ABBOTSFORD — The first thing John Kasper noticed was the scar.
“When I woke up, it was the full length of my thigh,” he says.
If he had been in any shape at that moment to count, he would have tallied 35 staples, all serving as a vast suture for the incision surgeons needed to make to remove a cancerous tumour from the upper region of his left leg.
Just 80 days prior, when an official diagnosis confirmed the nature of the lump he had discovered in the upper part of left leg, Kasper was a rising star within the Vancouver Whitecaps residency program, a soccer player so talented that had he not been stricken by cancer, would very likely have been getting ready to help Canada attempt to qualify for the 2015 FIFA Under-17 World Cup.
Yet on that day, Aug. 21, 2014 to be precise, he was a 15-year-old, Grade 10 student at Langley’s Walnut Grove Secondary trying to coming to grips with the fact that he would likely never play again.
“When they put me under, they told me the scar would be about six-or-seven centimetres, so that was a shock,” admits Kasper. “But the tumour turned out to be bigger than they thought, and because it was cancerous, they needed to take a perimetre of healthy tissue out. I had a major nerve running over the tumour that they couldn’t save.”
As a result, Kasper lost five per cent of his left quadriceps, as well as all feeling in half of his thigh.
“I was thinking that I couldn’t play anymore, I was told I wouldn’t play anymore,” Kasper remembers. “I thought about packing my bags, that I couldn’t do it. Nobody can stay strong the whole time. But I just kept telling myself that I could do this, and that I would get back.”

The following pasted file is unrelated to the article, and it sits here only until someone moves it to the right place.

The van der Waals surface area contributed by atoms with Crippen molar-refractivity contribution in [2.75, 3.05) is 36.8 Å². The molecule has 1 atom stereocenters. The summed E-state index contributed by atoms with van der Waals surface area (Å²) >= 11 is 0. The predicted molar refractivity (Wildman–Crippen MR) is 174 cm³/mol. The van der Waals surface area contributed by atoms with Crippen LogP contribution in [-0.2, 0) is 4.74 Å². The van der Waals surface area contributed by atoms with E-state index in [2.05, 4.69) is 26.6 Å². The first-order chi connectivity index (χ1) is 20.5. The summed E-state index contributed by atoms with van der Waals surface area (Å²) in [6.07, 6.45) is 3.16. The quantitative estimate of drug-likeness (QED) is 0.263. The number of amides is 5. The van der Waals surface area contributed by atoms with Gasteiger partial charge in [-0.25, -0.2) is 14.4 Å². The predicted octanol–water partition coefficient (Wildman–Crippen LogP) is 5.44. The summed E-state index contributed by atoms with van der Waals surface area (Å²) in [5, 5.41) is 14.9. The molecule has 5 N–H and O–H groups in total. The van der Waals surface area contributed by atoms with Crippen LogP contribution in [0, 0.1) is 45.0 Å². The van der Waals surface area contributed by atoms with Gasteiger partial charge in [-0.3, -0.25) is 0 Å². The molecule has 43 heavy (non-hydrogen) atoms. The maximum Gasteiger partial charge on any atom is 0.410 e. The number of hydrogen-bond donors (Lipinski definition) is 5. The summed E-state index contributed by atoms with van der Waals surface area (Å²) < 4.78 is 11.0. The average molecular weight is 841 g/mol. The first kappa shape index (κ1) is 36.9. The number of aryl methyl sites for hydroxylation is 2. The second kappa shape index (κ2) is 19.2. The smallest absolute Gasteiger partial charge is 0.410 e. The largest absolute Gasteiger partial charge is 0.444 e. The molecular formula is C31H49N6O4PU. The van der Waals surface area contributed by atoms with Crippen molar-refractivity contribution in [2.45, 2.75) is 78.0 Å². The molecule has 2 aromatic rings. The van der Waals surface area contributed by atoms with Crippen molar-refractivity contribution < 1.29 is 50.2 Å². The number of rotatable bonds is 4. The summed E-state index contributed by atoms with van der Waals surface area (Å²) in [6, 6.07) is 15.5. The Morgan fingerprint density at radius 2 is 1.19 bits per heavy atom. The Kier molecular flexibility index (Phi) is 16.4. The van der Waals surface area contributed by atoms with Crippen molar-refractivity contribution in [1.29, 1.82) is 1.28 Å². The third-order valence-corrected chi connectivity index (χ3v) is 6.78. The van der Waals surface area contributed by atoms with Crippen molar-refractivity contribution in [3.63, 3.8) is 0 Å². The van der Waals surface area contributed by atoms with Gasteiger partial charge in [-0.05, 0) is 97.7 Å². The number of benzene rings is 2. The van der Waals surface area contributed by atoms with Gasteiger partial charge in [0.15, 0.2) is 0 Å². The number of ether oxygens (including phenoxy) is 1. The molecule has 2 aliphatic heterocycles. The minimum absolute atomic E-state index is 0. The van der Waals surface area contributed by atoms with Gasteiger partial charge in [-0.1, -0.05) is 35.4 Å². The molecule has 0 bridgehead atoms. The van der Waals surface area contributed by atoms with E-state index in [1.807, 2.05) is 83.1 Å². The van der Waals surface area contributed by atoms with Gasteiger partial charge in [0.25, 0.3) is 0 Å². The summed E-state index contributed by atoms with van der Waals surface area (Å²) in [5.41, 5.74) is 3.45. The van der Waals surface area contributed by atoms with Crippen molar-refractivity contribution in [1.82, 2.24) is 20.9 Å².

Fraser Valley Cascades head coach Tom Lowndes watches his new recruit, one he calls “A face for the future of the program.”
He is, of course, talking about John Kasper, who over the three-and-a-half cancer-free years following his surgery has indeed got right back on his horse.
“In the back of your mind you always kind of wondered if a player can get back to where they were after adversity,” begins Lowndes, who came to UFV as an assistant back in 2013 when Kasper was just beginning to make a splash as a member of the Canadian Under-15 team.
“This is pretty un-biased,” Lowndes continues before pausing. “You wouldn’t know. If you didn’t know his story. If you didn’t know that he was out for such a prolonged period, you wouldn’t know that anything happened.”
That’s a huge thumbs up from Lowndes, whose successful recruitment of Kasper has given the Cascades its first-ever Whitecaps residency program signing.
But it’s also a statement of just how far the 6-foot-2 central defender has come over a journey in which he not only re-built his entire game, but literally had to learn to walk all over again.
Upon initial diagnosis, he put his left leg through five straight weeks of radiation, five days a week at VGH.
“Every day at 7 a.m.,” said Kasper whose parents would drive him in from Langley each morning. “Every 10 minutes under that beam was equivalent to a full day under the sun without any sunscreen. My entire upper thigh was dark brown, crusty, just nasty.”
For two months after the surgery, Kasper struggled just to get out of bed and bend his left knee.
Amazingly, by November of his Grade 11 year, just three months after surgery, he was back at training with the Caps.